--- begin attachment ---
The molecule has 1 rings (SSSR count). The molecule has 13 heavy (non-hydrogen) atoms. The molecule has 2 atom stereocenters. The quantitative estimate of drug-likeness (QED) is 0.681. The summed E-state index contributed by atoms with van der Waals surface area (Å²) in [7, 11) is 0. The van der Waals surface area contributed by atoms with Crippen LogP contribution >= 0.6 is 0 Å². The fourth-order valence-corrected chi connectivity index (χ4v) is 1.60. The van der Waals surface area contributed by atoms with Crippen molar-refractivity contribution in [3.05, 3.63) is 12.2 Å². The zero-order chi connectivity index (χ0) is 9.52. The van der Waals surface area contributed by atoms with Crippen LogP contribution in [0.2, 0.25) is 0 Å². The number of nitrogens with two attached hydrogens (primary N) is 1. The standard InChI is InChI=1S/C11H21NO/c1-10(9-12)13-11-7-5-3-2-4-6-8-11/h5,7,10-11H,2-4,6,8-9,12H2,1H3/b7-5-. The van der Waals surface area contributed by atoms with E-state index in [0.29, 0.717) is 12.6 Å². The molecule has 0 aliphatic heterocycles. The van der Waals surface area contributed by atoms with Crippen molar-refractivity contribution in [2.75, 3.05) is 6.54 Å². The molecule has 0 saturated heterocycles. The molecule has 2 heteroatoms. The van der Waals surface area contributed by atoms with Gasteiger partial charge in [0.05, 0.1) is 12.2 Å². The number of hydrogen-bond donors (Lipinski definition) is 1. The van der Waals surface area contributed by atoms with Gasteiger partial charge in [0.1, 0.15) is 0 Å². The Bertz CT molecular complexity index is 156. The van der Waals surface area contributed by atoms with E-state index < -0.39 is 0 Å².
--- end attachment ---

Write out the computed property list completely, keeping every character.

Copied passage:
The molecule has 1 rings (SSSR count). The molecule has 13 heavy (non-hydrogen) atoms. The molecule has 2 atom stereocenters. The quantitative estimate of drug-likeness (QED) is 0.681. The summed E-state index contributed by atoms with van der Waals surface area (Å²) in [7, 11) is 0. The van der Waals surface area contributed by atoms with Crippen LogP contribution >= 0.6 is 0 Å². The fourth-order valence-corrected chi connectivity index (χ4v) is 1.60. The van der Waals surface area contributed by atoms with Crippen molar-refractivity contribution in [3.05, 3.63) is 12.2 Å². The zero-order chi connectivity index (χ0) is 9.52. The van der Waals surface area contributed by atoms with Crippen LogP contribution in [0.2, 0.25) is 0 Å². The number of nitrogens with two attached hydrogens (primary N) is 1. The standard InChI is InChI=1S/C11H21NO/c1-10(9-12)13-11-7-5-3-2-4-6-8-11/h5,7,10-11H,2-4,6,8-9,12H2,1H3/b7-5-. The van der Waals surface area contributed by atoms with E-state index in [0.29, 0.717) is 12.6 Å². The molecule has 0 aliphatic heterocycles. The van der Waals surface area contributed by atoms with Crippen molar-refractivity contribution in [2.75, 3.05) is 6.54 Å². The molecule has 0 saturated heterocycles. The molecule has 2 heteroatoms. The van der Waals surface area contributed by atoms with Gasteiger partial charge in [0.05, 0.1) is 12.2 Å². The number of hydrogen-bond donors (Lipinski definition) is 1. The van der Waals surface area contributed by atoms with Gasteiger partial charge in [0.1, 0.15) is 0 Å². The Bertz CT molecular complexity index is 156. The van der Waals surface area contributed by atoms with E-state index < -0.39 is 0 Å².